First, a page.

Keeping tabs on the government is a big responsibility for the National Restaurant Association, one of the most powerful trade organizations in the U.S. The Association represents all types of restaurant and foodservice concepts, including quick-service, fast casual, managed foodservice, casual and fine dining, along with manufacturers, suppliers and distributors, for an industry of 960,000 foodservice outlets and 12.8 million employees.
Restaurant Hospitality’s Megan Rowe asked president and c.e.o. Dawn Sweeney to recap some of the last year’s most important national developments affecting foodservice operators.
What are a few of the biggest advocacy victories the Association has scored in the last year?
Sweeney: First, the tax relief package that was signed into law at the end of 2010 included extension of the restaurant depreciation provisions. It also included a pro-vision that enhanced charitable deductibility for contributions of food. Also the Work Opportunity Tax Credit was extended. Next, the passage of the FDA Food Safety Modernization Act provides some meaningful improvements in food safety. Third, we will have one national labeling standard for chain restaurants with 20 or more locations that operate under the same brand. A national standard will preempt all kinds of state, county and local mandates. There is a liability provision within this bill for protecting restaurants that comply with the federal standard. The regulations were released in March, and we think the government will allow about a year for the comment period.
Then there is the Travel Promotion Act. We have been trying for several years to create an environment to aggressively market the U.S. as a great travel destination. Our industry is heavily dependent on tourism; some segments rely as much as 40 percent on business from international travelers. So now there is a corporation for travel promotion with a 12-person board. Two of the board members are restaurateurs: Roy Yamaguchi of Roy's and Dan Halpern of Jackmont Hospitality.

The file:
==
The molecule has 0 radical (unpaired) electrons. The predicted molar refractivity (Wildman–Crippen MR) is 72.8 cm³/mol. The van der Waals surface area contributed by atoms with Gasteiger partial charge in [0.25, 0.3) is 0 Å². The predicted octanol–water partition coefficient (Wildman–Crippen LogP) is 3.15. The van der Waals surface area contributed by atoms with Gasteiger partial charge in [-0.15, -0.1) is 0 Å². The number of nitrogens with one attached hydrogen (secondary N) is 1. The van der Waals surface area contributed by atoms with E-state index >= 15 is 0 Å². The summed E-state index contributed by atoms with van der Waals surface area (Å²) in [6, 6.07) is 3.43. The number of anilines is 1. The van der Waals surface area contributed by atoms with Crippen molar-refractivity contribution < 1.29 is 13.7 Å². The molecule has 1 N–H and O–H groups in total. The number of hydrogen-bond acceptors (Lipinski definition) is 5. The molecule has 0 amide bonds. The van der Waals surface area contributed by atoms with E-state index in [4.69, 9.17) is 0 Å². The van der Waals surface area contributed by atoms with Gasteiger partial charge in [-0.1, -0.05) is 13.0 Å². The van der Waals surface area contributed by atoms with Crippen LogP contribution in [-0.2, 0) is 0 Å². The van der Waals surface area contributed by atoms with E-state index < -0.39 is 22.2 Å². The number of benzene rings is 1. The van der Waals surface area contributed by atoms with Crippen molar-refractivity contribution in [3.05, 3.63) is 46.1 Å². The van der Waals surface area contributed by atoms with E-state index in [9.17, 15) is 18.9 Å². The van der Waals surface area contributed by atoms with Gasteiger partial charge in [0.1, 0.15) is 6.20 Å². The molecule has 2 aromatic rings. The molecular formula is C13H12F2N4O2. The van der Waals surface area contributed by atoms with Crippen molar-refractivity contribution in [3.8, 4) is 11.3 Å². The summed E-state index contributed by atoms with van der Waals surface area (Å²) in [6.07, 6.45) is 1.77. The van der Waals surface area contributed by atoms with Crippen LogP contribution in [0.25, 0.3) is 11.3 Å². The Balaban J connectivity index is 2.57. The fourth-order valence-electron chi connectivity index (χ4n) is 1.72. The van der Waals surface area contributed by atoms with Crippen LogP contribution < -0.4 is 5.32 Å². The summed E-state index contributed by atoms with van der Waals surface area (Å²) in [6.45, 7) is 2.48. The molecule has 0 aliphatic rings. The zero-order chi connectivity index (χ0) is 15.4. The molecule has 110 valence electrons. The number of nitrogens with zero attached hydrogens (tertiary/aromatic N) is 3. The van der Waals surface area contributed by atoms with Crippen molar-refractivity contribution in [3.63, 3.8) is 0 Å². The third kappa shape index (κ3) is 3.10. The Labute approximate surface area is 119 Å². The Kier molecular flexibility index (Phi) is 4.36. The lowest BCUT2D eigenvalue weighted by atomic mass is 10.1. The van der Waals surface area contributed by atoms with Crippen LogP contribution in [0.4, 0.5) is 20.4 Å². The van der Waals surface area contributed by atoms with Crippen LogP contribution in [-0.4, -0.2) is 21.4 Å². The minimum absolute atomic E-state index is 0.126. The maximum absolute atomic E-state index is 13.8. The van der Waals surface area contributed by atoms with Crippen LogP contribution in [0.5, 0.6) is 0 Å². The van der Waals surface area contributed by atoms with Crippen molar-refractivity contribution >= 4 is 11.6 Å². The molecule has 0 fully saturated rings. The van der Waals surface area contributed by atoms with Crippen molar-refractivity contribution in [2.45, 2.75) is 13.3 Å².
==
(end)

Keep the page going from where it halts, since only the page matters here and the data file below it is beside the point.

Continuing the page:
We activated what we call the Win 2010 strategy. The essence was to help elect more business-friendly members of Congress. It was extremely successful. We supported almost 80 competitive House and Senate candidates, and our victory rate was about 84 percent. With 13 new senators and 92 new house members, we have a great opportunity to educate and support these folks.
Is the Employee Free Choice Act still under debate?
Sweeney: Given the present makeup of the House of Representatives, with a Republican majority, we feel that from a legislative standpoint we have a reprieve for the moment. But the National Labor Relations Board, which oversees many of these same issues, is taking action on EFCA-like labor reforms. We’ve filed amicus briefs on such proposals one that requires employers to hang a poster in each workplace informing employees of their rights to organize. We are still actively engaged.
What about proposals to increase the percentage of business meals that would be deductible? In this economic climate, is that wishing for too much?
Sweeney: That’s where we are right now—a bill introduced this year by Arizona Congresswoman Shelley Berkley that would increase deductible amount to 80 percent. It will probably be tough to get passed this year, but we continue to fight aggressively to get the word out about the role restaurants play in the economy and in jobs creation and the role of small businesses in our country.
What’s up with the drive to simplify 1099 paperwork?